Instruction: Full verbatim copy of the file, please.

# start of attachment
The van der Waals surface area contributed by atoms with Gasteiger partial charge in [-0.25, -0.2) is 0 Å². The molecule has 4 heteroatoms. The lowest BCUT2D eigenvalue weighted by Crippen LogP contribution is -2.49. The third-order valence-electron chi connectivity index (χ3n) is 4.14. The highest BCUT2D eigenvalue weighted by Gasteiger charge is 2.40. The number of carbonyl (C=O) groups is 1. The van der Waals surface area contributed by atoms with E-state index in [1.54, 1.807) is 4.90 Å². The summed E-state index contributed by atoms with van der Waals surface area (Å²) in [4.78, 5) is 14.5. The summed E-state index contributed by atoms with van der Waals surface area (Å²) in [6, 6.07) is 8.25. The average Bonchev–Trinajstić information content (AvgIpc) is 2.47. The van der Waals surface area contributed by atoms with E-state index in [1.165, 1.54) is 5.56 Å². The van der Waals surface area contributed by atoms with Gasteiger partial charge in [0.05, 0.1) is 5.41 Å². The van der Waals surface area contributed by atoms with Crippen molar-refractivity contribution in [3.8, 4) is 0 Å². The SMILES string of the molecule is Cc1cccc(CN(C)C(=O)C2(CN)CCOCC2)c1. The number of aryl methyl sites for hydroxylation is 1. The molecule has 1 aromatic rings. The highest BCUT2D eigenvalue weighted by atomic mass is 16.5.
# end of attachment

The van der Waals surface area contributed by atoms with Gasteiger partial charge in [-0.25, -0.2) is 0 Å². The molecule has 4 heteroatoms. The lowest BCUT2D eigenvalue weighted by Crippen LogP contribution is -2.49. The third-order valence-electron chi connectivity index (χ3n) is 4.14. The highest BCUT2D eigenvalue weighted by Gasteiger charge is 2.40. The number of carbonyl (C=O) groups is 1. The van der Waals surface area contributed by atoms with E-state index in [1.54, 1.807) is 4.90 Å². The summed E-state index contributed by atoms with van der Waals surface area (Å²) in [4.78, 5) is 14.5. The summed E-state index contributed by atoms with van der Waals surface area (Å²) in [6, 6.07) is 8.25. The average Bonchev–Trinajstić information content (AvgIpc) is 2.47. The van der Waals surface area contributed by atoms with E-state index in [1.165, 1.54) is 5.56 Å². The van der Waals surface area contributed by atoms with Gasteiger partial charge in [0.05, 0.1) is 5.41 Å². The van der Waals surface area contributed by atoms with Crippen molar-refractivity contribution in [3.8, 4) is 0 Å². The SMILES string of the molecule is Cc1cccc(CN(C)C(=O)C2(CN)CCOCC2)c1. The number of aryl methyl sites for hydroxylation is 1. The molecule has 1 aromatic rings. The highest BCUT2D eigenvalue weighted by atomic mass is 16.5.